The Photographers’ Gallery Opens The First Major UK Presentation Of Czech Photographer, Jan Svoboda

Art Daily
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Jan Svoboda, An Attempt at the Ideal Proportion III, 1971. Collection of Miroslav Velfl, Prague © Artist’s Estate.

LONDON.- Against the Light marks the first major UK presentation of Czech photographer, Jan Svoboda (1934–1990) since his first solo exhibition at The Photographers’ Gallery in 1982. His groundbreaking experiments with form rank him as one of the world’s pioneers of photographic appropriation and forerunners of conceptual photography. Svoboda’s work sought to redefine the language of photography in relation to painting and sculpture, bridging the traditions of Symbolism and Romanticism with the conceptual and self-reflexive tendencies of late Modernism.

After training to be a stage designer as a young man, Jan Svoboda began experimenting with photography in the late 1950s, initially using it to illustrate his own poetry before focusing on it as a primary concern. Strongly inspired by fellow Czech photographer, Josef Sudek, Svoboda’s early work encompassed systematic observations of suburban Prague, as in the series, View of the Gasworks (1957-58), as well as metaphysically charged still lifes.

In 1963 Svoboda was accepted as the only photographer into Máj, one of the few avant-garde artists groups in Communist Czechoslovakia, which brought him into contact with other important Czech contemporaries working in painting, sculpture and installation, such as Zdeněk Palcr, Stanislav Kolíbal and Jan Švankmajer. By the end of the 1960s, Svoboda’s work – almost completely studio-based – began to interrogate the boundaries of the photographic image itself. Series’ such as Halves, An Attempt at an Ideal Proportion or An Attempt at Expressing Space played with process, composition and tonality while questioning the physical substance of the photographic work.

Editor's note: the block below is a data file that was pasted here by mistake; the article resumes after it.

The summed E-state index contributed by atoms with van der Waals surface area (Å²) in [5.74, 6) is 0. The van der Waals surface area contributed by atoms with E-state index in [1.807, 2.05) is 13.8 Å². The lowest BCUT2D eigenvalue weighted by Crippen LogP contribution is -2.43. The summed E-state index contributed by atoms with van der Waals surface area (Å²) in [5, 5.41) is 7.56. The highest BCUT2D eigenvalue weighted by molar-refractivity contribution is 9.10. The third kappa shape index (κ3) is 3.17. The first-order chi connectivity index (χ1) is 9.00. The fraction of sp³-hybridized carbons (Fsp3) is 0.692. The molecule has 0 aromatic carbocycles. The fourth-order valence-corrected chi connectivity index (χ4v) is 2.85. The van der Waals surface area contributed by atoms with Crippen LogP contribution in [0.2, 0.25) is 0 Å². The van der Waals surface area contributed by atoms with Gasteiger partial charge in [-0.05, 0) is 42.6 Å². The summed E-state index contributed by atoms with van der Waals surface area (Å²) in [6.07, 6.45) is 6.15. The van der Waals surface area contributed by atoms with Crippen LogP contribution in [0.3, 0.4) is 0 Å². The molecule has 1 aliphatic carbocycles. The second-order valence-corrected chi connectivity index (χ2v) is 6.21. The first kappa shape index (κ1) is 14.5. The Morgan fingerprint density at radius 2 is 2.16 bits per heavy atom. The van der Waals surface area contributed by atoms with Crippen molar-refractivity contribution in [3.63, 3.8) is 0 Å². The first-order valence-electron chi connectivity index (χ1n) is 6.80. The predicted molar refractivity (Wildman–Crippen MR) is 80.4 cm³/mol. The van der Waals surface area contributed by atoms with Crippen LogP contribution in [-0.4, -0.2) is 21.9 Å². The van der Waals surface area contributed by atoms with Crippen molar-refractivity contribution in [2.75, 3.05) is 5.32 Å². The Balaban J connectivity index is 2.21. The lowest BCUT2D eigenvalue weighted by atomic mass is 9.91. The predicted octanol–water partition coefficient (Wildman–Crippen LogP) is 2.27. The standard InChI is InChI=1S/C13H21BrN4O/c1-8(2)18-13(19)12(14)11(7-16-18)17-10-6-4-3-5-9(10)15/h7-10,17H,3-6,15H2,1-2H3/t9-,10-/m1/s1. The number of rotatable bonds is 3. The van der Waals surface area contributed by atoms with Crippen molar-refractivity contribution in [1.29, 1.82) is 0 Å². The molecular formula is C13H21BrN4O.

Between 1969 and 1972, Svoboda produced some of his most radical and philosophically self-reflexive works, often directly quoting and deconstructing his own images. For example, The Other Side of a Photograph (1969), or series’ including Picture That Will Not Return and Prepicture, show him breaking conventions of presentation and relativity by displaying the reverse side of an image, or capturing piles of photographs, sometimes ripped up on his studio floor. He also developed his own method for exhibiting his photographs, mounting them on card and iron rods creating a floating effect on the wall.

After his supreme creative period, Svoboda rarely photographed only occasionally between from 1972 until his untimely death in 1990, only a few weeks after his country was liberated from Communism.

The exhibition, co-organised with The Moravian Gallery in Brno, shows around 50 vintage works in original sizes and adjustments, which retain the sense of his photographic works as unique sculptural objects. Some of the images are returning to The Photographers’ Gallery after 38 years, to commemorate the first ever exhibition of Jan Svoboda in the UK staged at the Gallery in 1982. The presentation includes rich biographical material, illuminating Svoboda’s life through documents and personal photography, as well as video interviews.

The exhibition is curated by Pavel Vančát, with Clare Grafik, Head of Exhibitions at The Photographer’s Gallery.